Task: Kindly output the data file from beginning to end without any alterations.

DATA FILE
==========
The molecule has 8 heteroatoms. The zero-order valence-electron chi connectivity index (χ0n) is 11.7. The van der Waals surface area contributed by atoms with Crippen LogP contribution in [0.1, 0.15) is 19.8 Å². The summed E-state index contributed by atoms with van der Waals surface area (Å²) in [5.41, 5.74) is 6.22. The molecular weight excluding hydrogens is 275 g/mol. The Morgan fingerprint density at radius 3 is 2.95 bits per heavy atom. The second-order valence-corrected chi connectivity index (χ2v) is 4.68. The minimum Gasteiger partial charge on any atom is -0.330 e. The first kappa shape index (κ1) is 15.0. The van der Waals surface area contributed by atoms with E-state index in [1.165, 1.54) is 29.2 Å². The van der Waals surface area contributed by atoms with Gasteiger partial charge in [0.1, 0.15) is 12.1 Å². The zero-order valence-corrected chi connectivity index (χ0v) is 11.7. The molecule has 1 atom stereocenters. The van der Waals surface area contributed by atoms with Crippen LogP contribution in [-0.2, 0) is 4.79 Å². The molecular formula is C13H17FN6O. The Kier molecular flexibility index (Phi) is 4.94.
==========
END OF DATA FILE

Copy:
The molecule has 8 heteroatoms. The zero-order valence-electron chi connectivity index (χ0n) is 11.7. The van der Waals surface area contributed by atoms with Crippen LogP contribution in [0.1, 0.15) is 19.8 Å². The summed E-state index contributed by atoms with van der Waals surface area (Å²) in [5.41, 5.74) is 6.22. The molecular weight excluding hydrogens is 275 g/mol. The Morgan fingerprint density at radius 3 is 2.95 bits per heavy atom. The second-order valence-corrected chi connectivity index (χ2v) is 4.68. The minimum Gasteiger partial charge on any atom is -0.330 e. The first kappa shape index (κ1) is 15.0. The van der Waals surface area contributed by atoms with E-state index in [1.165, 1.54) is 29.2 Å². The van der Waals surface area contributed by atoms with Gasteiger partial charge in [0.1, 0.15) is 12.1 Å². The zero-order valence-corrected chi connectivity index (χ0v) is 11.7. The molecule has 1 atom stereocenters. The van der Waals surface area contributed by atoms with Crippen LogP contribution in [-0.2, 0) is 4.79 Å². The molecular formula is C13H17FN6O. The Kier molecular flexibility index (Phi) is 4.94.